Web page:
Jan Surasky’s latest novel, The Lilac Bush Is Blooming, tells the story of a family through multiple generations. Narrated by the teenage Annie May Parker, the middle child in a now-fatherless family (her father has passed on), the book takes place in the 1950s and describes the coming of age of not only its narrator, but also her siblings – the beautiful, slightly older Carrie, and the winsome and childlike Georgie. Living in a small town in rural New York State, Annie May and her siblings are far from the city kids that we so often associate with anything and everything New York, but are rather humble people with humble beginnings.
When Annie May finds some carefully preserved journals, notated and organized by her beloved grandmother, in the attic of the family’s home, she starts on a journey of discovery, learning more about the origins of her family than she ever would have expected. From a beautiful Native American chief’s daughter whose love of a white man and hard living cost her creature comforts to multiple European ancestors brought to America as indentured servants against their will, through reading these journals, Annie May discovers the true grit that her family possesses, the internal fortitude to face their circumstances with strength and come out swinging – at least most of the time – and also revels in the fact that she comes from such hearty stock.
The tone of this novel is eternally optimistic, and Surasky has a penchant for detailed descriptions of everyday objects and other minutiae that may sometimes escape the eye. While the journal entries and letters of Annie May’s ancestors are all written in a tone that is suspiciously similar to the narration, the entries are clearly well researched. It is readily apparent that Surasky put a lot of love, thought, and effort into the authenticity of the tales she weaves into the story, and the joy – and pride – that Annie May feels upon discovering her heritage is infectious. The Lilac Bush Is Blooming is not a novel for everyone, but for those who appreciate wholesome, lovingly written books with an historical bent and endearing characters, it’s well worth reading.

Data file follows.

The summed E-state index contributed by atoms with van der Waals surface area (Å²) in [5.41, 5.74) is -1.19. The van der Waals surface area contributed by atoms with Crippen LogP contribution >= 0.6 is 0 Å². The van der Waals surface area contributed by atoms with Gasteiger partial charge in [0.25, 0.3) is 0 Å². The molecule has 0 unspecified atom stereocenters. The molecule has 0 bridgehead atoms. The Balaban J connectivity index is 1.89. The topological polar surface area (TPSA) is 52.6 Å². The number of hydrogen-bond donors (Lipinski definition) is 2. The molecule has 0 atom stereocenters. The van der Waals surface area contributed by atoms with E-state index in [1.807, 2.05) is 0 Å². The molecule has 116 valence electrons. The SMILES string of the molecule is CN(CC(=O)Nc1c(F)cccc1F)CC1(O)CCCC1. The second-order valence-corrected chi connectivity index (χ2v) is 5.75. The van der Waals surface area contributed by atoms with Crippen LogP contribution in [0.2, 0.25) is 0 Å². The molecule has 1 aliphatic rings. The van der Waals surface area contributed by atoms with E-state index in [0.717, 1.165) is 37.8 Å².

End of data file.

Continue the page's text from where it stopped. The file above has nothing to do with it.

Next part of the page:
Ashley McCall is a reviewer supreme, the kind of reviewer that comes once in a lifetime—at least, once in her own lifetime. An MFA graduate with a degree in creative writing (emphasis in screenwriting) who now spends her days working near the very top of a downtown skyscraper, she enjoys books of all genres, preferring the beauty of language to explosive plots, but harboring a not-so-secret love for smart, well-written detective and crime novels. Originally from the San Francisco Bay Area, she currently resides in Los Angeles, where, despite her graduate degree, she does NOT possess a secret desire to break into the entertainment industry. In her free time, she enjoys trying new restaurants and breweries, travel, long romantic walks on the beach, and writing intentionally bad poetry to submit for publication.
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